10. 10.
    Chalasani N et al. The diagnosis and management of non-alcoholic fatty liver disease: practice guideline by the American Gastroenterological Association, American Association for the Study of Liver Diseases, and American College of Gastroenterology. Gastroenterology. 2012;142(7):1592–609.CrossRefPubMedGoogle Scholar
  11. 11.
    Dixon JB et al. Nonalcoholic fatty liver disease: improvement in liver histological analysis with weight loss. Hepatology. 2004;39(6):1647–54.CrossRefPubMedGoogle Scholar
  12. 12.
    Promrat K et al. Randomized controlled trial testing the effects of weight loss on nonalcoholic steatohepatitis. Hepatology. 2010;51(1):121–9.CrossRefPubMedPubMedCentralGoogle Scholar
  13. 13.
    Keating SE et al. Exercise and non-alcoholic fatty liver disease: a systematic review and meta-analysis. J Hepatol. 2012;57(1):157–66.CrossRefPubMedGoogle Scholar
  14. 14.
    Sonnenberg A, Genta RM. Helicobacter pylori is a risk factor for colonic neoplasms. Am J Gastroenterol. 2013;108(2):208–15.CrossRefPubMedGoogle Scholar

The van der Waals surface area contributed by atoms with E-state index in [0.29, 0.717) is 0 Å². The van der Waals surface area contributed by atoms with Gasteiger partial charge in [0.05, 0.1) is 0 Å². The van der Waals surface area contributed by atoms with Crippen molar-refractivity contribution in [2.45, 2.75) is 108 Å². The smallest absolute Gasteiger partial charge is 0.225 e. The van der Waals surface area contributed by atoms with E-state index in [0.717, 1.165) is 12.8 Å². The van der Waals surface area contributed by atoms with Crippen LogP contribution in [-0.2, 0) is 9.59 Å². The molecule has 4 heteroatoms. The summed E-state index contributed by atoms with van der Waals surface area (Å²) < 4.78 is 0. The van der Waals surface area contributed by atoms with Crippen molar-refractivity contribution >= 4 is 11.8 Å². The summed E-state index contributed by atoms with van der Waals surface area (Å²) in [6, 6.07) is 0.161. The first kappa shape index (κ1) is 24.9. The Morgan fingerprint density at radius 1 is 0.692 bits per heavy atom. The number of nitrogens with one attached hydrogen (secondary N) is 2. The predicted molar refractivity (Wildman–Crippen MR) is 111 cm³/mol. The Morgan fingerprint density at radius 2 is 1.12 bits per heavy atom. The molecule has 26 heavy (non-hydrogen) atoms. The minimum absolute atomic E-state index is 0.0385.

15. 15.
    Zhao YS et al. Meta-analysis of different test indicators: Helicobacter pylori infection and the risk of colorectal cancer. Int J Colorectal Dis. 2008;23(9):875–82.CrossRefPubMedGoogle Scholar
  16. 16.
    Zumkeller N et al. Helicobacter pylori infection and colorectal cancer risk: a meta-analysis. Helicobacter. 2006;11(2):75–80.CrossRefPubMedGoogle Scholar
  17. 17.
    Franceschi F et al. Clinical effects of Helicobacter pylori outside the stomach. Nat Rev Gastroenterol Hepatol. 2014;11(4):234–42.CrossRefPubMedGoogle Scholar
  18. 18.
    Arnold DM et al. Platelet count response to H. pylori treatment in patients with immune thrombocytopenic purpura with and without H. pylori infection: a systematic review. Haematologica. 2009;94(6):850–6.CrossRefPubMedPubMedCentralGoogle Scholar
  19. 19.
    Kaptan K et al. Helicobacter pylori—is it a novel causative agent in vitamin B12 deficiency? Arch Intern Med. 2000;160(9):1349–53.CrossRefPubMedGoogle Scholar
  20. 20.